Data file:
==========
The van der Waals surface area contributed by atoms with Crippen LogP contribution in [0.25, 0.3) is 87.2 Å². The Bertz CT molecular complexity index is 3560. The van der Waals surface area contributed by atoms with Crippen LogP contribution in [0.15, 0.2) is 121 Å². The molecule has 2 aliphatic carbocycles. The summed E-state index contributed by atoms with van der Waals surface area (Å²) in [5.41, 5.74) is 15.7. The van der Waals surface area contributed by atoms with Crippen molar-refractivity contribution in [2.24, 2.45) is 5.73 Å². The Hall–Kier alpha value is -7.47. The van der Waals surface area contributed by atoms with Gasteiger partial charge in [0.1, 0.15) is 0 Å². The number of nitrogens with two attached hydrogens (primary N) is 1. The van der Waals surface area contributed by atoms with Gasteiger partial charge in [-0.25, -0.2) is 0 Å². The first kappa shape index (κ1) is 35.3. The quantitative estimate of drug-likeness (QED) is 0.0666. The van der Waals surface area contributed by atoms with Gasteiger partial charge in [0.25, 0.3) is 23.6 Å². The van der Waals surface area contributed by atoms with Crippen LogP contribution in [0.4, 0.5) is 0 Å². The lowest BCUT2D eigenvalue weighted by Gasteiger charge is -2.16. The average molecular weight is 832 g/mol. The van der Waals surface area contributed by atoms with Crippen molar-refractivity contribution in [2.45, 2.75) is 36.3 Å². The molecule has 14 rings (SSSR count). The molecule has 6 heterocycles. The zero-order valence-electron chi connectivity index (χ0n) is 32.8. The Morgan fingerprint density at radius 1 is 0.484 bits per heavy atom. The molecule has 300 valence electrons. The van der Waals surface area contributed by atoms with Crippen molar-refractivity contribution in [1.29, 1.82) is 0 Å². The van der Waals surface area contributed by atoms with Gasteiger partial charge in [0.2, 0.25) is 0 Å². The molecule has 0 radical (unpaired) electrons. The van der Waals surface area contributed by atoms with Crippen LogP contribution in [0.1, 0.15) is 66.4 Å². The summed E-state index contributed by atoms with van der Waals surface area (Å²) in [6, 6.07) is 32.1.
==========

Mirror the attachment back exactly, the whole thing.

The van der Waals surface area contributed by atoms with Crippen LogP contribution in [0.25, 0.3) is 87.2 Å². The Bertz CT molecular complexity index is 3560. The van der Waals surface area contributed by atoms with Crippen LogP contribution in [0.15, 0.2) is 121 Å². The molecule has 2 aliphatic carbocycles. The summed E-state index contributed by atoms with van der Waals surface area (Å²) in [5.41, 5.74) is 15.7. The van der Waals surface area contributed by atoms with Crippen molar-refractivity contribution in [2.24, 2.45) is 5.73 Å². The Hall–Kier alpha value is -7.47. The van der Waals surface area contributed by atoms with Gasteiger partial charge in [0.1, 0.15) is 0 Å². The number of nitrogens with two attached hydrogens (primary N) is 1. The van der Waals surface area contributed by atoms with Gasteiger partial charge in [-0.25, -0.2) is 0 Å². The first kappa shape index (κ1) is 35.3. The quantitative estimate of drug-likeness (QED) is 0.0666. The van der Waals surface area contributed by atoms with Gasteiger partial charge in [0.25, 0.3) is 23.6 Å². The van der Waals surface area contributed by atoms with Crippen LogP contribution in [0.4, 0.5) is 0 Å². The lowest BCUT2D eigenvalue weighted by Gasteiger charge is -2.16. The average molecular weight is 832 g/mol. The van der Waals surface area contributed by atoms with Crippen molar-refractivity contribution in [2.45, 2.75) is 36.3 Å². The molecule has 14 rings (SSSR count). The molecule has 6 heterocycles. The zero-order valence-electron chi connectivity index (χ0n) is 32.8. The Morgan fingerprint density at radius 1 is 0.484 bits per heavy atom. The molecule has 300 valence electrons. The van der Waals surface area contributed by atoms with Crippen molar-refractivity contribution in [1.29, 1.82) is 0 Å². The van der Waals surface area contributed by atoms with Gasteiger partial charge in [0.2, 0.25) is 0 Å². The molecule has 0 radical (unpaired) electrons. The van der Waals surface area contributed by atoms with Crippen LogP contribution in [0.1, 0.15) is 66.4 Å². The summed E-state index contributed by atoms with van der Waals surface area (Å²) in [6, 6.07) is 32.1.